Cool CLIs in Elixir (Part 2) with IO.ANSI

In the last post, I talked about using IO.write/2 to create cool CLIs. After writing that post, I got lots of great feedback along with recommendations for further topics. So that’s exactly what I’m doing. IO.write/2 is a cool function, but the real work there is done by the carriage return (\r). Carriage returns are a control character that let you reset the cursor to the beginning of the current line of text, similar to how an old-fashioned typewriter works. There are many other control characters that do a similar job. If you want to learn more about the history of how terminals and command line interfaces came about, I highly recommend this Crash Course on Keyboards & Commend Line Interfaces.

ANSI escape sequences are similar to carriage returns: they’re sequences of bytes that can be output to control the terminal. Almost 50 years ago they were implemented as a standard, and allow you to move the cursor to the front of the current line similar to the carriage return. They have a lot more functionality on top of that though. ANSI escape sequences are a little more complicated to remember and type. They look something like this: \u001b[0m. Good luck remembering that one! Luckily for us, Elixir has a wonderful library built in to the language that abstracts away the need to remember the sequences: IO.ANSI.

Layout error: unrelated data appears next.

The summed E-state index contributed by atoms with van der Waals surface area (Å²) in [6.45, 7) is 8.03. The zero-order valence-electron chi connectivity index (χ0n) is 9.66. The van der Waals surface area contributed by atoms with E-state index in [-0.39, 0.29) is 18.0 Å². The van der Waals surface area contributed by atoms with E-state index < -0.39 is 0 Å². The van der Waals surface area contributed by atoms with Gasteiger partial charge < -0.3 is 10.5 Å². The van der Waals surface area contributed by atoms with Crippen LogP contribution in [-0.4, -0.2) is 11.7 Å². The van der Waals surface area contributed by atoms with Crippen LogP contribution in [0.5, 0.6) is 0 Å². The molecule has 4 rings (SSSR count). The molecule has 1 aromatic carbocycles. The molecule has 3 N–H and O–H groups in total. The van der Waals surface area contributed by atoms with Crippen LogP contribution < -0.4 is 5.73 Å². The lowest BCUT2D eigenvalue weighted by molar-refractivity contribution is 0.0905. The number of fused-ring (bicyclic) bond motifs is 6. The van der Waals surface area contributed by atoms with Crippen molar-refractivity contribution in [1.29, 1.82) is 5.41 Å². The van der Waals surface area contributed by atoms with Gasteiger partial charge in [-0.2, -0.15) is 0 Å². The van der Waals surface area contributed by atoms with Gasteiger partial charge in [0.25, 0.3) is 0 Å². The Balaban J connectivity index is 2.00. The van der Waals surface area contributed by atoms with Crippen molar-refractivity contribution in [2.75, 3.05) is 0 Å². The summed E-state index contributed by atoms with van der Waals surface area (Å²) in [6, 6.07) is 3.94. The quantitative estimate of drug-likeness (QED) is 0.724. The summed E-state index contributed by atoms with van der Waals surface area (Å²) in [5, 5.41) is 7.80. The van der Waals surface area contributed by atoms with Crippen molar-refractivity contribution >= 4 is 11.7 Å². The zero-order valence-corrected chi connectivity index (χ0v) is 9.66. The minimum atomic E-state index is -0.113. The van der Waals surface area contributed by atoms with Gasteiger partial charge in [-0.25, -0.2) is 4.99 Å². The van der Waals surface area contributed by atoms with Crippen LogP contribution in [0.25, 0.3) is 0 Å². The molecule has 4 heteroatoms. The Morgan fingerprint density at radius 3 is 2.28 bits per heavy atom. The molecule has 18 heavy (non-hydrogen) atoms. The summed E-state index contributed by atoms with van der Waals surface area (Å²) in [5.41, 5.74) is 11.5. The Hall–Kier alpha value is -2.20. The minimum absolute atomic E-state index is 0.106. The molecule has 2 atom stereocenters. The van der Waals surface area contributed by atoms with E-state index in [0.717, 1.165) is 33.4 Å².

Colors

All the possible IO.ANSI colors you can work with

One of the most common uses of IO.ANSI is to change the color of text in a terminal output. You can see that when you run mix test and the line of green dots crosses the screen, or when an exception is thrown and the error and stacktrace show up in red. Well, let’s replicate some of that functionality.

We’ll start with the green. Let’s create a module called Color that has a green function. It will accept the text to make green and return a string with the green text. To do that, we’ll just prepend IO.ANSI.green/0 to the string that we want to be green. Then outside of the module we can call our function so that when we run elixir color.ex it will run the function. Make sure that you use IO.puts/1 or IO.write/1 to output your text because just calling the function won’t display anything.